Write Right

Most of this list of common writing errors comes from “Selected Grammar and Style Notes” by Jack Lynch, Rutgers University and "Common Errors in English" by Paul Brians, Professor of English, Washington State University. I've also added some errors that I often encounter in student writing. Remember, good writing is as often knowing what NOT to do as it is what TO do.
  • And if your spirits need lifting, here's another funny take on grammar problems. Enjoy.
    1. Affect versus Effect Affect with an a is usually a verb; effect with an e is (usually) a noun. When you affect something, you have an effect on it. The usual adjective is effective. Effect as a verb is a different word altogether, which means to bring about or to accomplish, as in "to effect a change."
    2. Among versus BetweenThe simple rule will rarely fail you: use between for two things, among for more than two.
    3. At this point, At the present time, At this point in time. Never, never, never, never, never. Wasted Words.
    4. AudienceThe key to all good writing is understanding your audience. Every time you use language, you engage in a rhetorical activity, and your attention should always be on the effect it will have on your audience. Think of grammar and style as analogous to, say, table manners. Grammatical "rules" have no absolute, independent existence; there is no Grammar Corps to track you down for using "whose" when "of which" is more proper, and Miss Manners employs no shock troops to massacre people who eat their salads with fish forks. You can argue, of course, that the other fork works just as well (or even better), but both the fork and the usage are entirely arbitrary and conventional. Your job as a writer is to have certain effects on your readers, readers who are continuously judging you, consciously or unconsciously. You will have the greatest effect if you adjust your style to suit the audience, however arbitrary its expectations.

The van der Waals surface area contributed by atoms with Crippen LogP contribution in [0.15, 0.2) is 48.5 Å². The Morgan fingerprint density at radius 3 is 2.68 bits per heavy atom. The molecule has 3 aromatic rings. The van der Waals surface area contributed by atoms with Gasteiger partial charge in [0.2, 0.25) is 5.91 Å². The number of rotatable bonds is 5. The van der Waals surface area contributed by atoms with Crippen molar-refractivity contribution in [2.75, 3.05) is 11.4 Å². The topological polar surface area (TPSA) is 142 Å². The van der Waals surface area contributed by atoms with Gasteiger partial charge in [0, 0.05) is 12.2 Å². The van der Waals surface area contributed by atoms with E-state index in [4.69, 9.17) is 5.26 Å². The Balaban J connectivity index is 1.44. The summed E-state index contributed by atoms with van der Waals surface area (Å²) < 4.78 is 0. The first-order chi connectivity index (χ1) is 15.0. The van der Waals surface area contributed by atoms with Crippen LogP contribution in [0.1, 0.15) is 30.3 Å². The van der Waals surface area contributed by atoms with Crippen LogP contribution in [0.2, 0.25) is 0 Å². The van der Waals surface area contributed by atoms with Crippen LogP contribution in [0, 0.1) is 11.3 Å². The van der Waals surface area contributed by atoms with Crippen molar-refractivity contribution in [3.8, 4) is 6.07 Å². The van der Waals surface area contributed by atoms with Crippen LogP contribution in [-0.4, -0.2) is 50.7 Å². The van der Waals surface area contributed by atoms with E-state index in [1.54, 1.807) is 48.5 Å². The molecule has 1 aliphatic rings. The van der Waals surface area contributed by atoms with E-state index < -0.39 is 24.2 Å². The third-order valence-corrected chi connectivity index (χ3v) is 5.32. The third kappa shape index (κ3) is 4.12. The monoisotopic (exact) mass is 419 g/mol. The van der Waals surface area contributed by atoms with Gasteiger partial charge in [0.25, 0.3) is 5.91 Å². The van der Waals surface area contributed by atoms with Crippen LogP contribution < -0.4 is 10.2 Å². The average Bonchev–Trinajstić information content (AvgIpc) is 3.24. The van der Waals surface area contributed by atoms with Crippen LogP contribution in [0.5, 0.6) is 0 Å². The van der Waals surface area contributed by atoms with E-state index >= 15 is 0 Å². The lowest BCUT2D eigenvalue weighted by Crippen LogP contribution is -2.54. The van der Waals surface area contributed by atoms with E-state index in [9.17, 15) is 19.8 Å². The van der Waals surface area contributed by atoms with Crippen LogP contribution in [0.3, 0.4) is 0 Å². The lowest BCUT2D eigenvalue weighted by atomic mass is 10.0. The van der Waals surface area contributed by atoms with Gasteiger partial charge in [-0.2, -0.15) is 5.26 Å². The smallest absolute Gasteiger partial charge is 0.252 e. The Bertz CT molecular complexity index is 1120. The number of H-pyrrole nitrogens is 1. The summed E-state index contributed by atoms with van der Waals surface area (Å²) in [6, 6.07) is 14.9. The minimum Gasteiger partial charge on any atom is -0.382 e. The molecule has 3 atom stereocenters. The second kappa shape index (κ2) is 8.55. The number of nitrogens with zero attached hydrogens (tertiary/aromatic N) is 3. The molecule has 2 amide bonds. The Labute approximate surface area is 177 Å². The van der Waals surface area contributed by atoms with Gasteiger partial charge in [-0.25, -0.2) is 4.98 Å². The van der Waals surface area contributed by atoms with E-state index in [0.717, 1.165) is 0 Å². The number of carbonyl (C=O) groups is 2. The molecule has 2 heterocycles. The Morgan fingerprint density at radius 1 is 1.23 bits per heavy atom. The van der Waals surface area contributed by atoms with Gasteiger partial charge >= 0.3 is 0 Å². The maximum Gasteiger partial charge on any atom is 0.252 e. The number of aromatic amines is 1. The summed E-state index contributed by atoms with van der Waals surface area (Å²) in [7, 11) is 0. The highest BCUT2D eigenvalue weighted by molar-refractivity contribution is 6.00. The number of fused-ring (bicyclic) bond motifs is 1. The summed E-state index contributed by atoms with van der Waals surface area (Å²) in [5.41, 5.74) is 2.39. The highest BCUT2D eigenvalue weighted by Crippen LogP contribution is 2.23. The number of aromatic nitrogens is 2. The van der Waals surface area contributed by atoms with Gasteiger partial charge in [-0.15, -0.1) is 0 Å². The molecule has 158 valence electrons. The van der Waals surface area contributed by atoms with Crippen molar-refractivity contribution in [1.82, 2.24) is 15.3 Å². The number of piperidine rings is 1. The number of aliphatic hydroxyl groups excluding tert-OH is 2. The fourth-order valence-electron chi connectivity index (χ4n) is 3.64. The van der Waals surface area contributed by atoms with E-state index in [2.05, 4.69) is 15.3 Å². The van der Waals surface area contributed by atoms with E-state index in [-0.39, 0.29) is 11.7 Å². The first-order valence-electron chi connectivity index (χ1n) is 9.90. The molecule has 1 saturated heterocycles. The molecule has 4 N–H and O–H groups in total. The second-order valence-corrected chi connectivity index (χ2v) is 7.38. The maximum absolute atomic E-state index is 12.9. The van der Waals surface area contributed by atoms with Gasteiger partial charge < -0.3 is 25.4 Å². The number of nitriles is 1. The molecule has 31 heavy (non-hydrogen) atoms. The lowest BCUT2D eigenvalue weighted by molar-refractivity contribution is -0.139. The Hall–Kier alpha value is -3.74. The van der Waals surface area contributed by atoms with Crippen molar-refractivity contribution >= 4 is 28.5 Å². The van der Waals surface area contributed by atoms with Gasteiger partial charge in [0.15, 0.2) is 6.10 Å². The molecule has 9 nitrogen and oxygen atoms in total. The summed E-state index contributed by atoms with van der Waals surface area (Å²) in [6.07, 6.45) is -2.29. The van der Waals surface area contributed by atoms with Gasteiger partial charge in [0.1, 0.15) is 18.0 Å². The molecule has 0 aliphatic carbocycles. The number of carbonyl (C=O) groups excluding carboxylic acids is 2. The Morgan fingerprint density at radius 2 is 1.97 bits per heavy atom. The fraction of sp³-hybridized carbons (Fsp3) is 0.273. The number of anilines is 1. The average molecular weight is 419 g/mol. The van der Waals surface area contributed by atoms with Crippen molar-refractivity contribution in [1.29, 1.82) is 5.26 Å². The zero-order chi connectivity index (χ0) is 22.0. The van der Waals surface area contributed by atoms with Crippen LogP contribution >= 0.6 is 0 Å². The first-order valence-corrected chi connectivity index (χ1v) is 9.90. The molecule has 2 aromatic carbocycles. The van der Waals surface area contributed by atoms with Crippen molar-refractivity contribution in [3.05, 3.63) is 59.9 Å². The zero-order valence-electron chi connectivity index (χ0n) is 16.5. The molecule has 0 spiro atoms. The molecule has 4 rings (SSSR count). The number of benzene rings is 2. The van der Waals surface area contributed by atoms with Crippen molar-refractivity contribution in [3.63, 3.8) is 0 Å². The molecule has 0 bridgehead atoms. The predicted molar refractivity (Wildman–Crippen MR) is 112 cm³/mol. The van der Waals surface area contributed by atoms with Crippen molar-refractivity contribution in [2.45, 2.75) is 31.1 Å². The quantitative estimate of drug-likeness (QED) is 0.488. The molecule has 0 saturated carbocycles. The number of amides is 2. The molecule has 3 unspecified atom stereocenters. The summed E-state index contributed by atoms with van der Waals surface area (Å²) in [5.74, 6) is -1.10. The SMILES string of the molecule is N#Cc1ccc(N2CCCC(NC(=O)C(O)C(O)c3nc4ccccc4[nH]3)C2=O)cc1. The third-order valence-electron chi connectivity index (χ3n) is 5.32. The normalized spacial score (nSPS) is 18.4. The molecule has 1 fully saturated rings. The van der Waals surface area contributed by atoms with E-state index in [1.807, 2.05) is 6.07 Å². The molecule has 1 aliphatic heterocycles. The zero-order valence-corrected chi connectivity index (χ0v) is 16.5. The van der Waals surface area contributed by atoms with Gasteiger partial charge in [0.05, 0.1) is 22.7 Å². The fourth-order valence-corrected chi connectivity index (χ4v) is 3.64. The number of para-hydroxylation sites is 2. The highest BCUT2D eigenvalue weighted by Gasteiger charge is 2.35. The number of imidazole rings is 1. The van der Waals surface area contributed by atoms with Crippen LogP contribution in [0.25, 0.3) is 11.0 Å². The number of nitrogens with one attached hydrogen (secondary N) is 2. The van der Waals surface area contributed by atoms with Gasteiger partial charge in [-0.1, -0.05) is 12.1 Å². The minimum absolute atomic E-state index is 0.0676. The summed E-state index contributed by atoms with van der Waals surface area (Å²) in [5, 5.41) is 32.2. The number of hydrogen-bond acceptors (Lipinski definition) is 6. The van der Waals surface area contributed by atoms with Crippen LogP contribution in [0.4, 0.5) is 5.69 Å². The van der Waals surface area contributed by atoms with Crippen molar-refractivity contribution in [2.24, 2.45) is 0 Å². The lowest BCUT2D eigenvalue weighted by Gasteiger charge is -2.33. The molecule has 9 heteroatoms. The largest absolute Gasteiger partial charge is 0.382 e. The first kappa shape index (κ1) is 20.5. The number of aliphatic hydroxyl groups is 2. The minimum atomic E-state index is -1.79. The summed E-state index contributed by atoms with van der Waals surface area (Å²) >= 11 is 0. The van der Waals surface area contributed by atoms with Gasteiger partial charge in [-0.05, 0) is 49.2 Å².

5. Basically Almost always useless. Qualifiers such as basically, essentially, totally, &c. rarely add anything to a sentence.